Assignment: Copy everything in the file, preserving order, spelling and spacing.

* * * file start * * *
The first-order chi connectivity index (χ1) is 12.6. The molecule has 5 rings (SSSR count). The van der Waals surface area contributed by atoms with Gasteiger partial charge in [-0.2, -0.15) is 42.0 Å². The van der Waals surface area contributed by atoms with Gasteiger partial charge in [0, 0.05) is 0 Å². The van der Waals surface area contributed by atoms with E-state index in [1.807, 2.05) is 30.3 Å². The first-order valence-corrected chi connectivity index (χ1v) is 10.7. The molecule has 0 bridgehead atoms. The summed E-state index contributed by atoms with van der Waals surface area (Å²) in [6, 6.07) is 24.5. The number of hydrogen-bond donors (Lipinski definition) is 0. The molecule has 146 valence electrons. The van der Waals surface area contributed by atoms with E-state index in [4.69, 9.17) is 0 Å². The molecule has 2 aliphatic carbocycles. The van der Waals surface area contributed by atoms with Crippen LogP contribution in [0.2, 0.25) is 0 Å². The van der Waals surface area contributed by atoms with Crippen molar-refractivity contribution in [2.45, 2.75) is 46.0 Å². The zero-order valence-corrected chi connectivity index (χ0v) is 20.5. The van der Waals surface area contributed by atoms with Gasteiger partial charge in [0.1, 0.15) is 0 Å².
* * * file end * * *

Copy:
The first-order chi connectivity index (χ1) is 12.6. The molecule has 5 rings (SSSR count). The van der Waals surface area contributed by atoms with Gasteiger partial charge in [-0.2, -0.15) is 42.0 Å². The van der Waals surface area contributed by atoms with Gasteiger partial charge in [0, 0.05) is 0 Å². The van der Waals surface area contributed by atoms with E-state index in [1.807, 2.05) is 30.3 Å². The first-order valence-corrected chi connectivity index (χ1v) is 10.7. The molecule has 0 bridgehead atoms. The summed E-state index contributed by atoms with van der Waals surface area (Å²) in [6, 6.07) is 24.5. The number of hydrogen-bond donors (Lipinski definition) is 0. The molecule has 146 valence electrons. The van der Waals surface area contributed by atoms with E-state index in [4.69, 9.17) is 0 Å². The molecule has 2 aliphatic carbocycles. The van der Waals surface area contributed by atoms with Crippen LogP contribution in [0.2, 0.25) is 0 Å². The van der Waals surface area contributed by atoms with Crippen molar-refractivity contribution in [2.45, 2.75) is 46.0 Å². The zero-order valence-corrected chi connectivity index (χ0v) is 20.5. The van der Waals surface area contributed by atoms with Gasteiger partial charge in [0.1, 0.15) is 0 Å².